How Should Stablecoins be Regulated?
As if regulating digital currencies was not difficult enough, now we have to figure out a way to properly regulate stablecoins… or do we?
Based on the original principle behind Bitcoin — and by extension alt coins, protection against government oversight and central regulations were some of the primary reasons for its original creation. The idea was to have a global currency that is governed not by a central bank or fiscal policies, but rather open market economics and decentralized transactions. Of course, true adoption could only happen after government and financial institutions dipped their fingers in the pie in order to carve out a piece for themselves, and thus regulations. At least the purpose and incentives behind creating regulations for cryptocurrencies are clear — financial incentives for centralized systems. We can argue about the ethical or moral aspects of this, but those arguments are more or less futile and probably unproductive.
But what about stablecoins?
Regulators can make a fairly solid argument that unlike digital currencies, stablecoins should indeed be regulated since they are sometimes a direct clone of fiat currencies, and are proportionally pegged (usually) at a 1:1 ratio. If the USD is regulated and controlled by the US government, what about USD backed stablecoins like USDT or USDS? Much of the argument boils down to the creator of the currency, such as Tether or Stably — do these companies get regulated the same way a US treasury department does?
It is an interesting question, and a question whose answer will be left up to the judgement of the regulators. In addition, what about stablecoins that are not pegged to fiat currencies, do they get regulated differently than ones who do? Taking this one-step further, what about stablecoins like the proposed Libra coin from Facebook — which was supposed to be backed by a basket of low risk collateral including treasury bonds, and a collection of global fiat currencies. Whether stablecoins should be regulated isn’t just a yes or no question, but rather an intrinsic maze of rounded corners leading to a deeper level of the maze where more rounded corners await you.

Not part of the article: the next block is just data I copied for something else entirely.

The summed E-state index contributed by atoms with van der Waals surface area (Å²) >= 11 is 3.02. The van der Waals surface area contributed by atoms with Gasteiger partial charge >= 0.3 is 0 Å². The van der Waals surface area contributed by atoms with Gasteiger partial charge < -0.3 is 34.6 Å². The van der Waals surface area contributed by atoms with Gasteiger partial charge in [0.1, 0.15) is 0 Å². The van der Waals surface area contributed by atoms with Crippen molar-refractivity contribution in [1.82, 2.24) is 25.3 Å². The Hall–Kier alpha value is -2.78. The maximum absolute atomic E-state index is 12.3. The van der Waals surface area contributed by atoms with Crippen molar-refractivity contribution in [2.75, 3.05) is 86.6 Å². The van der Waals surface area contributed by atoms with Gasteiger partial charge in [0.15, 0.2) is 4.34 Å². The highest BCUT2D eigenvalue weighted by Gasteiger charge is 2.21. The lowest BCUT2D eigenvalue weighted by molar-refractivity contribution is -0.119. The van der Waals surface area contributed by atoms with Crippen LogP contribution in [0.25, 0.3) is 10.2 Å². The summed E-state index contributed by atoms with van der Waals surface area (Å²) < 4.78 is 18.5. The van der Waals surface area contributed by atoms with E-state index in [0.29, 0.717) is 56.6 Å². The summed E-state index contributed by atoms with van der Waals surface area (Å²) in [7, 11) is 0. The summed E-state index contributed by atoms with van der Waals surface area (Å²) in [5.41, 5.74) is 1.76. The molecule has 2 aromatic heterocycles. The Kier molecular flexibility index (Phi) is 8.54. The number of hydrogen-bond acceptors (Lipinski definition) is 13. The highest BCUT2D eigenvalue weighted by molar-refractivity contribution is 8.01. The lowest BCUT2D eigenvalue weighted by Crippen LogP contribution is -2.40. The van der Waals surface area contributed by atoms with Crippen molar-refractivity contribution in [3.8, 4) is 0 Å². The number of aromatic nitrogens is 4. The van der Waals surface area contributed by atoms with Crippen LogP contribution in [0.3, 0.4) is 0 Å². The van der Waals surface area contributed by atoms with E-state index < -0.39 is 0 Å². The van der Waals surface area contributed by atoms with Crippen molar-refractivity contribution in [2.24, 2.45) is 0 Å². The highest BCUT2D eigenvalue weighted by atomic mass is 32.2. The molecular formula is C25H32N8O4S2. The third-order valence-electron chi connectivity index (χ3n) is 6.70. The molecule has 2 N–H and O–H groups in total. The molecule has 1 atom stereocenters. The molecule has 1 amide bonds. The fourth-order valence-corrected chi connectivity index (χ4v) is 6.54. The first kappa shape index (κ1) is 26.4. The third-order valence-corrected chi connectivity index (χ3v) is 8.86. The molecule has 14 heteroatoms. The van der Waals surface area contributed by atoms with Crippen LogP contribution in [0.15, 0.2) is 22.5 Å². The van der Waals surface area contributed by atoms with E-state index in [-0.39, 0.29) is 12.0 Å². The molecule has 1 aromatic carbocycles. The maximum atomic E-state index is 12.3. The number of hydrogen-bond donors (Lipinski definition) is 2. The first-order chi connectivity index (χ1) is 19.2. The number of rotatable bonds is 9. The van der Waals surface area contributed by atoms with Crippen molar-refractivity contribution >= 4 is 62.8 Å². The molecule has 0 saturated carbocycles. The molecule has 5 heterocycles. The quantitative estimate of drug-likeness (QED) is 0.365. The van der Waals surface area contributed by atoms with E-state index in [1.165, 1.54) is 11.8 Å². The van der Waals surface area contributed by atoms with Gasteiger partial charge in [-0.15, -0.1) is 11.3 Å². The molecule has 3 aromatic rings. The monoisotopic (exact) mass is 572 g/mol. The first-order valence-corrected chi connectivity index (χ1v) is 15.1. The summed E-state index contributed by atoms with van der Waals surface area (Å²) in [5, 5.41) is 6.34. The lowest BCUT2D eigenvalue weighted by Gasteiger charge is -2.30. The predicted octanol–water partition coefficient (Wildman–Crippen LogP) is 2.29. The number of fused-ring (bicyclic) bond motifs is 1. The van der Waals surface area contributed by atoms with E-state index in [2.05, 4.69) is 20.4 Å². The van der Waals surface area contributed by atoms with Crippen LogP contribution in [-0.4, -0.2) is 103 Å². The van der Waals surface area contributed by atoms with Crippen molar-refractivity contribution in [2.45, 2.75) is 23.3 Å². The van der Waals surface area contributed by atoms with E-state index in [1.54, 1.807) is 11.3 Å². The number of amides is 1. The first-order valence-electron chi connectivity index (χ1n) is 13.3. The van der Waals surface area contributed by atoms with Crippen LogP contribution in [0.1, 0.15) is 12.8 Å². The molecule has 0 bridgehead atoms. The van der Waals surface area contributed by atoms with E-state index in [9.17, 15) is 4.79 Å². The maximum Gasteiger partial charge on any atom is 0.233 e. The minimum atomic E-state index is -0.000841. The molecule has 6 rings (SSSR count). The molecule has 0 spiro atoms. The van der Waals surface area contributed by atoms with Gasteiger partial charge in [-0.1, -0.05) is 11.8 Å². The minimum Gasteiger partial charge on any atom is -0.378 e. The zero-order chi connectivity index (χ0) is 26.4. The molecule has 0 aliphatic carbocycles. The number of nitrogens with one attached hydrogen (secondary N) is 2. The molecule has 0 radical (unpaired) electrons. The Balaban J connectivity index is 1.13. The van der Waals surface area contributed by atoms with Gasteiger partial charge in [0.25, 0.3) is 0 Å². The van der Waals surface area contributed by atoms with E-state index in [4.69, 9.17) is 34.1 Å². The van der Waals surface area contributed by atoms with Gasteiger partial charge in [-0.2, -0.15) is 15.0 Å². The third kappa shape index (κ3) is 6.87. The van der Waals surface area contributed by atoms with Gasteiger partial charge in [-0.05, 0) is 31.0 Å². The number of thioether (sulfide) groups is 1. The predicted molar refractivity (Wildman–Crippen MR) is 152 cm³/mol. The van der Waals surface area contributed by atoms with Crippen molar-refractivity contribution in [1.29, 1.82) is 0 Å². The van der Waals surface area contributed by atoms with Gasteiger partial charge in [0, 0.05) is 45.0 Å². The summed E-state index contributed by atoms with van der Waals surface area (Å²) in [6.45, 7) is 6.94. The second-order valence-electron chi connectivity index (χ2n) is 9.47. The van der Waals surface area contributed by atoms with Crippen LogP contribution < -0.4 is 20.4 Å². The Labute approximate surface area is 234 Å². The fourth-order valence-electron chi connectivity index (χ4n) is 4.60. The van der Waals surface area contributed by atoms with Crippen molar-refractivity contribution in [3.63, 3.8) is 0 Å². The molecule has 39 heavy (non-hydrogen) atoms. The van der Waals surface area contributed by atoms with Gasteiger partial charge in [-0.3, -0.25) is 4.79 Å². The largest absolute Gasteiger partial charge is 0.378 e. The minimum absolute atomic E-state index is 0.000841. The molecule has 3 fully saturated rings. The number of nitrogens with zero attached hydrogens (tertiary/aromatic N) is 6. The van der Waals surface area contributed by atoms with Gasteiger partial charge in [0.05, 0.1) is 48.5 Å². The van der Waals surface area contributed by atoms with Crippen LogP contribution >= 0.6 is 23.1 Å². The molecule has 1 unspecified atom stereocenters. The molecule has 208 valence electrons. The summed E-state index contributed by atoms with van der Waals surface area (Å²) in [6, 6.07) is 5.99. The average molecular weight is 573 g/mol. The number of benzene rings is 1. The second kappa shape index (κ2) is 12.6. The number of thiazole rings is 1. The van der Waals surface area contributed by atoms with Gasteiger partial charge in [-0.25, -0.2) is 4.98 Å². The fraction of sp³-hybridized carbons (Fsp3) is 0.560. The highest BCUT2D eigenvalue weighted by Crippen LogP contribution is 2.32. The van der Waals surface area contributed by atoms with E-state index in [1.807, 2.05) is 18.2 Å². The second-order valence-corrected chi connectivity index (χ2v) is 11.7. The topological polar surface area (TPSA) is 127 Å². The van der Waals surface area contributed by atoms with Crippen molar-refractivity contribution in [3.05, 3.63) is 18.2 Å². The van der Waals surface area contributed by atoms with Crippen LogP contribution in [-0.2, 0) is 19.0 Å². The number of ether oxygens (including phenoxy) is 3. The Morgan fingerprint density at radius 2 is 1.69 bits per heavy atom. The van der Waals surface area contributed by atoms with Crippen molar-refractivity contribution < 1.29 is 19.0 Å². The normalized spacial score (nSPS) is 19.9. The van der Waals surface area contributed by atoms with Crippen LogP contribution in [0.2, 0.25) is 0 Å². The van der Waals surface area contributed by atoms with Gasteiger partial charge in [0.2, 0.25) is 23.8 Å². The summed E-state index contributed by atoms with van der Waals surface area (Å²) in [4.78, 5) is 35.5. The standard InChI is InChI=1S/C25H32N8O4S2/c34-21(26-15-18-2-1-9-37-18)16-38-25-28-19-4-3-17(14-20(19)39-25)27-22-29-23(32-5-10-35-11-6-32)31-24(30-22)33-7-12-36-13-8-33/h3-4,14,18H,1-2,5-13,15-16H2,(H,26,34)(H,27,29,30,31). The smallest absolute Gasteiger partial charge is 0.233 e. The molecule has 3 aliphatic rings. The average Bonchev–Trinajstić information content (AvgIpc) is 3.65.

Another major hurdle in proper regulation of stablecoins, is their usage. As stated in a recent IOSCO study, “a stablecoin’s features or the way it is used could mean that it falls under several categories at any one time or at different points in its lifecycle.” This makes it extremely hard to identify proper regulation because regulators can’t simply fit on a hat that previously worked for crypto. They must start from scratch, and identify a stablecoins purpose and feature throughout its use cycle. If I use USDS for “x”, it should be regulated as “x” — but if I am using it as “y,” it must then be regulated as “y.” We are not saying that this is an impossible task, but rather that regulators need to start from scratch and disregard previously held notions of how to either regulate fiat or non-stable digital currencies. With new forms of currency come new ways of thinking of and regulation.
Regulations are important. They bring in a certain level of trust and attention that will grow the pie further, rewarding everyone who’s carved out a piece for themselves — including the central banks, governments and financial institutions who are doing the regulating.
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